give them a bath, but you may find them more docile
if you sit gently with them and slowly wash them
with a flannel. Dry them off with a clean, dry towel
If you're feeling creative why not make a flea-repellent
pet cushion stuffed with dried herbs. I like to
use lavender, peppermint and rosemary,
with the addition of marjoram and catnip (and
maybe a little valerian root) if it's a cushion for a cat.
Dogs like aniseed,
so you could include some aniseed in a dog cushion.
Add a few drops of peppermint essential oil to a
cotton wool pad or tissue and place in your hoover
- this will help freshen the air as you vacuum and
is an excellent flea remedy! [Not suitable for upright
vacuum cleaners with a bag].
forget the household plants when you spring clean
the home - gently wipe dust off leaves and repot
plants where necessary. Plants will also welcome
a mineral rich feed to give them a boost - try a
(cooled) infusion of nettles and comfrey diluted in rain water, or tap water which has been
left to stand for a few hours (this allows some
of the chemicals to evaporate). To re-energise tap
water try stirring / swirling the water clockwise
(for those in the Northern Hemisphere) - it sounds
crazy but it does seem to improve the quality of
Time to rid yourself of dry, lifeless winter skin
and emerge radiant and full of the joys of spring.
A simple body scrub can be made with ground almonds but can be more effective used as a mask in the
following way : Add enough milk to the ground almonds
to form a paste. Apply this paste to clean skin
and leave to dry for 10 - 15 minutes. When removing
the mask use circular motions to gently exfoliate
the skin, wash off with water and pat dry with a
clean towel. You may like to apply a little jojoba
or sweet almond oil into your skin afterwards.
you don't like exfoliating masks try this simple
lemon mask - simply wipe a fresh lemon slice over your face (or paint on fresh lemon juice)
leave for 10 - 15 minutes or as long as you desire,
and then wash off with cool water, and pat skin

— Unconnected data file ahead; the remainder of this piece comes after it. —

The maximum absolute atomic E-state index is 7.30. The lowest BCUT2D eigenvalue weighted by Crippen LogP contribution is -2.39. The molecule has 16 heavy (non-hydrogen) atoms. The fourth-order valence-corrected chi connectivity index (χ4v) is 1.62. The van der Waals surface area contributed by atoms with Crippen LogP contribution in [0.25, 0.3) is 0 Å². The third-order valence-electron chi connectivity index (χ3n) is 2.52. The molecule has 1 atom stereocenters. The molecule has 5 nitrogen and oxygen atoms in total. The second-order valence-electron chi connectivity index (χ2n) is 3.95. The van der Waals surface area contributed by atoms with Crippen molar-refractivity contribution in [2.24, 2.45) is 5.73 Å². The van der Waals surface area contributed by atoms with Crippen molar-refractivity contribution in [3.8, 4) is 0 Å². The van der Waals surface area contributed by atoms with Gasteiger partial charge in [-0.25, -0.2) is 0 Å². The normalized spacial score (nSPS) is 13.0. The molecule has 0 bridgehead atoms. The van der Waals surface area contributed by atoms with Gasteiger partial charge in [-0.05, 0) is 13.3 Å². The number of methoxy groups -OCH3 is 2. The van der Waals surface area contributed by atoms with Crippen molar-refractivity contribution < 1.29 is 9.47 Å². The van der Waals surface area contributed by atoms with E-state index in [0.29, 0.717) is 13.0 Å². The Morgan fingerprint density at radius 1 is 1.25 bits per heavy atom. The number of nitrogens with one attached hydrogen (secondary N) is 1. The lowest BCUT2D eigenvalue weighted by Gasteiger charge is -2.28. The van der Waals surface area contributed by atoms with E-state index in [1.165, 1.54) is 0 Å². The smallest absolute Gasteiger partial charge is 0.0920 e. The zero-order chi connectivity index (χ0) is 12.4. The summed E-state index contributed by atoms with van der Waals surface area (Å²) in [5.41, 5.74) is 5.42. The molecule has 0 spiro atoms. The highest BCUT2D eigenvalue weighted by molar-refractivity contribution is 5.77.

dry. Tones, cleanses and softens!
Lemon juice will
also help remedy dry, itching skin left behind by
the cold of winter. Wipe on the lemon juice, leave and then rinse.
a facial steam to wake up your winter skin and get
the circulation going try a blend of dried rosemary, nettle leaves
and fennel seeds.
Place a handful of herbs into a wide bowl, add up
to 1 litre of boiling water, place large towel over
head and lean over the bowl. Steam for at least
10 mins or for as long as it is comfortable.
Lemon juice adds
a wonderful shine to hair and if you're treating
your hair to a hot oil treatment lemon juice is
the best way of removing the oil - simply apply
fresh lemon juice
to your hair before the final rinse. To remedy dandruff
try rubbing lemon juice or a strong infusion of sage or rosemary into the scalp and roots.
festive celebrations of the winter season usually
leave our bodies crying out for a detox and a little
tender loving care. Nettle tea helps your body throw
off toxins and cleanses the entire system, try a
blend of stinging nettles, dandelion leaves and lemon balm for a soothing detox cuppa. Infuse covered for at
least 5 minutes, strain and add fresh lemon juice or local honey to taste. Delicious!
Herbal infusions are a great way of getting more minerals, vitamins
and nutrients into our diet. An antioxidant rich
cuppa can be made from a blend of peppermint, catnip and nettle.
that our diet, lifestyle and immediate environment
play an important role in our health - both on the
inside and the outside. Get rid of those unhealthy
chemical packed products and processed foods and
welcome a more healthy, herbful life.
Coltsfoot (Tussilago farfara) is a fantastic herb
for clearing out the lungs, is one of the main ingredients
of herbal tobaccos and has been used for at least
2000 years for remedying respiratory problems such
as bronchitis, whooping cough, asthma etc... If
you're finding it hard to stop smoking tobacco,
try mixing in coltsfoot, varying the amounts each
time so eventually you are left with just coltsfoot
- which doesn't contain nicotine and is not likely
to be habit forming. There are some concerns over
the safety of long-term use, although this does
tend to be more so with drinking infusions of coltsfoot
as opposed to the smoking.
Clover (Trifolium pratense) makes a delicious herbal
cuppa and I've heard of people using it as replacement
chewing tobacco too. Red Clover is very good for
you and has an age-old reputation as a cancer preventing
herb. The flowers contain the anti-cancer compound
are rich in carotenoids, which help prevent cancer.
They're a good, tasty choice for nibbles - if you
cut them lengthways and nibble slowly you can even
satisfy that feeling of holding a ciggie.